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Flashpoint Venture Capital Holds First Close On Fund III Amidst Plans To Build Multi-Pronged Investment Firm

European venture capital firm Flashpoint Venture Capital held the first close of their third venture capital fund in December, a $50mn close of a vehicle that is targeting between $75-$100mn when all is said and done.

Fund III will, like its predecessors, make early-stage investments in SaaS companies; Flashpoint farms the fertile turf of Central and Eastern Europe, the Baltics, Israel, the CIS and Finland for its deals. The firm, run by General Partners Alexander Klonoplyasty and Michael Szalontay, has personal ties to the geographies in which it invests. Co-founder Konoplyasty says that the economic benefits to investing in the region provide significant tailwinds.

“It only takes half of the capital to get an Eastern European-based tech company to a $1bn valuation versus a U.S. one,” he said. “It’s because the main cost of tech companies is software engineers. We can hire senior talent in Sofia, Bulgaria for $5k per month whereas hiring that same talent level in the United States would cost double that, probably more.”

Flashpoint may look for deals in Eastern European territories but the firms it invests in are those that it believes can internationalise; Flashpoint makes primarily Series A investments in companies which have an opportunity to spread their wings into larger markets before follow-on rounds are raised.

“We support businesses that do business in the U.S or Western Europe,” said Konoplyasty. “To raise a Series C you need a local presence in the markets you sell into but we have an international leadership team – people from all over – and helping our portfolio companies establish a presence in larger markets is something we’re very focused on.”

Venture capitalists invest in a very small percentage of the deals that they see; they spend a significant amount of time analysing start-ups for inclusion in the portfolio, only for most of these opportunities to get discarded because of the lack of a scalable opportunity or valuation disagreements. Being a generalist from an industry perspective, to maximise their return on invested time, Flashpoint has built a proprietary screening tool which uses artificial intelligence to help them sift through potential investments, quickly.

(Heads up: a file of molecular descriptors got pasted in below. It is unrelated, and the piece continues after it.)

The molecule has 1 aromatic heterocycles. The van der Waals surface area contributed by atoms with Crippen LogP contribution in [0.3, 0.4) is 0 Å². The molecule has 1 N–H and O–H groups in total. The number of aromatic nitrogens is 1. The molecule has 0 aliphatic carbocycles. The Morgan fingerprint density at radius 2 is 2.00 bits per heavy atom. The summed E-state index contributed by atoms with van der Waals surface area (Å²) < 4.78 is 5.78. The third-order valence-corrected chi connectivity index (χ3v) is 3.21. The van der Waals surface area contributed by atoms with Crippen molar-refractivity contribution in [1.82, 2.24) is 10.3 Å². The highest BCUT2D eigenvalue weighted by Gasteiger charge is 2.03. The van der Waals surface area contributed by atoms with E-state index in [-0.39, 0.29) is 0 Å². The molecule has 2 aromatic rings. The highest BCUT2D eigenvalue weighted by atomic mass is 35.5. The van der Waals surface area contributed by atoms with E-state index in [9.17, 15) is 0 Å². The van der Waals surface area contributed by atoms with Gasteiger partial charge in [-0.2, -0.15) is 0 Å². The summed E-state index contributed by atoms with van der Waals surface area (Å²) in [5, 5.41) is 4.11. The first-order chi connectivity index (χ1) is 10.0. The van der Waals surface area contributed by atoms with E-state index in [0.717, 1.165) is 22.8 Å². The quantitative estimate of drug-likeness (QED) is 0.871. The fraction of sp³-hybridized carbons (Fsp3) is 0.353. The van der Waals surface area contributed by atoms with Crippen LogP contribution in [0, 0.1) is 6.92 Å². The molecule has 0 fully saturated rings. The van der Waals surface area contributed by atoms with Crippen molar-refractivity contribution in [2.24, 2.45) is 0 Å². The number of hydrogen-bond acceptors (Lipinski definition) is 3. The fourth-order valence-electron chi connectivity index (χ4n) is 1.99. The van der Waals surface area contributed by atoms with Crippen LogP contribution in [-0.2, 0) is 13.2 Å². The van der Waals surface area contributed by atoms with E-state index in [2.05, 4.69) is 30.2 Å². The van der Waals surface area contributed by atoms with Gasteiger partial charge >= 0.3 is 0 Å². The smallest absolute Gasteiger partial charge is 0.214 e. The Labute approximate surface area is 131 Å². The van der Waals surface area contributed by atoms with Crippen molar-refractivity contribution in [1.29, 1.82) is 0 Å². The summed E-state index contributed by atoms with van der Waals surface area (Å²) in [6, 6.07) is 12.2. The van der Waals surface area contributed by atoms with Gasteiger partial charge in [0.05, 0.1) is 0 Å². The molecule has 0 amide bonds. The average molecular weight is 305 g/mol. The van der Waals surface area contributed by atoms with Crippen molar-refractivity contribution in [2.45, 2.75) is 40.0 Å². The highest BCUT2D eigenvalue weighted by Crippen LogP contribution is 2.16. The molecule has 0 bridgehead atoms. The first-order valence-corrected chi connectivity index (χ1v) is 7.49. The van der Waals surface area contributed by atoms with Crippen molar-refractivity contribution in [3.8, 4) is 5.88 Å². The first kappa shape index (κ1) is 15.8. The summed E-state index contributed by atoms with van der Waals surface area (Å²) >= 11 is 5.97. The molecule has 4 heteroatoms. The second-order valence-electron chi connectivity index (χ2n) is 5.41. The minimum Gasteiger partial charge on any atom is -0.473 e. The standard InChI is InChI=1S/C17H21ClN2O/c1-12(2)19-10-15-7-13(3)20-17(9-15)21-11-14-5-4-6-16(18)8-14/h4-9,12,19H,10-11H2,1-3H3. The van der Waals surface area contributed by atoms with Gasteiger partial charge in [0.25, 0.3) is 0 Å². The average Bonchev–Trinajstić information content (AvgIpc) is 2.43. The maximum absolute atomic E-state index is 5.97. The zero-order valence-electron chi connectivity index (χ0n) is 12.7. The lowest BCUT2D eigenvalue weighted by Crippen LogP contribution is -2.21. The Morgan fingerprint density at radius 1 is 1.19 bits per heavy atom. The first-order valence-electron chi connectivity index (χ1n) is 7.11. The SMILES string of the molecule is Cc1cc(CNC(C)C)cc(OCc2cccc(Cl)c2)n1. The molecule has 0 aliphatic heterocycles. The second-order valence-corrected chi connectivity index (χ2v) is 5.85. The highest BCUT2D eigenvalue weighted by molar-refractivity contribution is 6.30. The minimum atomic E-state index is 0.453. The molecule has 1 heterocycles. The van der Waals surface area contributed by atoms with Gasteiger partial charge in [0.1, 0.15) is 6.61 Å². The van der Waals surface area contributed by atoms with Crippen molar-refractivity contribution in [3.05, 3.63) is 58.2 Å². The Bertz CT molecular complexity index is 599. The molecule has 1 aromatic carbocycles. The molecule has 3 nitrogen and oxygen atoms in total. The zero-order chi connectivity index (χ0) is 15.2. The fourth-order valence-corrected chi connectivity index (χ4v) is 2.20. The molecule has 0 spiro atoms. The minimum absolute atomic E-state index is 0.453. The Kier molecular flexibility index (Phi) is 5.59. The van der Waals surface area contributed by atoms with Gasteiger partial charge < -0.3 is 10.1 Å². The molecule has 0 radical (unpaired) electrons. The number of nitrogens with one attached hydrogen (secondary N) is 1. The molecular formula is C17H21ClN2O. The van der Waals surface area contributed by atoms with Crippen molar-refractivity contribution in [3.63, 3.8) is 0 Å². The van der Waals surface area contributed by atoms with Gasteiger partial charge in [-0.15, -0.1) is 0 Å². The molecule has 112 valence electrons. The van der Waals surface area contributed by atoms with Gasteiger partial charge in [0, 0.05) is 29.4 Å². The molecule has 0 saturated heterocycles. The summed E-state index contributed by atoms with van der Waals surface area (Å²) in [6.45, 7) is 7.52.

“In venture capital, you can’t control revenue because oftentimes the portfolio company really isn’t making any, and you’re not cutting costs, you’re adding them. The only thing you can control is the entry price of your investment. So, we built a system that enables us to benchmark companies across industries, management teams and other criteria so that we’re focusing on companies where the price makes sense for us,” said Konoplyasty.

Flashpoint also manages a venture debt fund, managed by Donatella Callegaris.  The debt side of the business looks to support any venture-backed company entering the growth stage where the founders don’t want to dilute anymore.

“When venture-backed companies get to the growth stage then often the founders are down to 10-20% equity ownership. They don’t want to dilute anymore, obviously,” said Konoplyasty. “But they can’t get a bank loan because most banks don’t understand that sometimes, loss-making businesses aren’t bad. They’re adding customers and growing revenue, they are just taking time to do it. We’re filling that gap for VC-backed firms.”

Like their portfolio companies, Flashpoint needs to walk before they can run, and in the short term that means finishing up Fund III. The $50mn raised so far has been achieved in only five months, and exclusively via digital means. According to Konoplyasty, that’s a testament to the firm’s batting average.

“We’ve already got eight exits from our first fund and four of the 12 investments from our second fund have raised a Series B round with three more tracking well. We think that our conversion rate for revaluations definitely helped us raise money for the first close – our re-up rate from Fund II is very high,” he said.

Konoplyasty and Szalontay plan to close Fund III in 2021 and hope to end up with roughly fifteen new investments in the portfolio and a good chunk of follow-on investments in existing deals. After that, other products beyond early-stage funds and venture debt are planned; Flashpoint wants to become a ‘catch-all’.

“The vision of Flashpoint is to build an asset management business that supports founders from Series A through to IPO and beyond,” said Konoplyasty. “If you’re only in the early-stage business, then you will lose out on a lot of value creation further down the line if you simply exit those deals. It starts with early stage, obviously, but we’re not going to stop at venture debt. We want to launch a growth equity product, a public fund product and other credit products, eventually. We want to support the founder all the way through the life of their company.” 


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